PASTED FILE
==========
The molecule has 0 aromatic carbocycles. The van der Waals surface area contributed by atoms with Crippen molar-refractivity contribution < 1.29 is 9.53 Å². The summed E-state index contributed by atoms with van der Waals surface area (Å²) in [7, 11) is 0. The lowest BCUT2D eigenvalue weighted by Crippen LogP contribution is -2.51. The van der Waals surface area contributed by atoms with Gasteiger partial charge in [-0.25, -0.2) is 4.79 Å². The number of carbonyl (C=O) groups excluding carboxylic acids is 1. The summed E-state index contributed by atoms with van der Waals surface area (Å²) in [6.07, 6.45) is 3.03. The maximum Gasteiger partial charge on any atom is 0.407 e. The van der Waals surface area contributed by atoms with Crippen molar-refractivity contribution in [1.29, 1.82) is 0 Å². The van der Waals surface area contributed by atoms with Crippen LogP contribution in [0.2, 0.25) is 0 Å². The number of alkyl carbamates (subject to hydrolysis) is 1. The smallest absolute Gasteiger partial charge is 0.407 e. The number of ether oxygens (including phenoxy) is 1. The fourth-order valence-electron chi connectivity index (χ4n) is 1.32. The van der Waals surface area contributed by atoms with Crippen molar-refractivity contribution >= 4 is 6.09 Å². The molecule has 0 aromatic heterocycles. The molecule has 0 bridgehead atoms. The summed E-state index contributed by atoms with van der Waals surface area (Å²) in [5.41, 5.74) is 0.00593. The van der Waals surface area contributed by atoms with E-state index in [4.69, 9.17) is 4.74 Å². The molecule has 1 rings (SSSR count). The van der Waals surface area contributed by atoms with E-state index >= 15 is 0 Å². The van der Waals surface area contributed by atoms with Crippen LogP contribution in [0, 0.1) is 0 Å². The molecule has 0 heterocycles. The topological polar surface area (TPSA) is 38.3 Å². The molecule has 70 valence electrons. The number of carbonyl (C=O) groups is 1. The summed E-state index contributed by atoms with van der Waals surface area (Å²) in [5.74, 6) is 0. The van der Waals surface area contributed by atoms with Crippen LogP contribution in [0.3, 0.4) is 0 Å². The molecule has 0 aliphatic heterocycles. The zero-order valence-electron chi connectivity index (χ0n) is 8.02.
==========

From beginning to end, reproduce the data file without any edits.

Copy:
The molecule has 0 aromatic carbocycles. The van der Waals surface area contributed by atoms with Crippen molar-refractivity contribution < 1.29 is 9.53 Å². The summed E-state index contributed by atoms with van der Waals surface area (Å²) in [7, 11) is 0. The lowest BCUT2D eigenvalue weighted by Crippen LogP contribution is -2.51. The van der Waals surface area contributed by atoms with Gasteiger partial charge in [-0.25, -0.2) is 4.79 Å². The number of carbonyl (C=O) groups excluding carboxylic acids is 1. The summed E-state index contributed by atoms with van der Waals surface area (Å²) in [6.07, 6.45) is 3.03. The maximum Gasteiger partial charge on any atom is 0.407 e. The van der Waals surface area contributed by atoms with Crippen molar-refractivity contribution in [1.29, 1.82) is 0 Å². The van der Waals surface area contributed by atoms with Crippen LogP contribution in [0.2, 0.25) is 0 Å². The number of alkyl carbamates (subject to hydrolysis) is 1. The smallest absolute Gasteiger partial charge is 0.407 e. The number of ether oxygens (including phenoxy) is 1. The fourth-order valence-electron chi connectivity index (χ4n) is 1.32. The van der Waals surface area contributed by atoms with Crippen molar-refractivity contribution >= 4 is 6.09 Å². The molecule has 0 aromatic heterocycles. The molecule has 0 bridgehead atoms. The summed E-state index contributed by atoms with van der Waals surface area (Å²) in [5.41, 5.74) is 0.00593. The van der Waals surface area contributed by atoms with E-state index in [4.69, 9.17) is 4.74 Å². The molecule has 1 rings (SSSR count). The van der Waals surface area contributed by atoms with E-state index >= 15 is 0 Å². The van der Waals surface area contributed by atoms with Crippen LogP contribution in [0, 0.1) is 0 Å². The molecule has 0 heterocycles. The topological polar surface area (TPSA) is 38.3 Å². The molecule has 70 valence electrons. The number of carbonyl (C=O) groups is 1. The summed E-state index contributed by atoms with van der Waals surface area (Å²) in [5.74, 6) is 0. The van der Waals surface area contributed by atoms with Crippen LogP contribution in [0.3, 0.4) is 0 Å². The molecule has 0 aliphatic heterocycles. The zero-order valence-electron chi connectivity index (χ0n) is 8.02.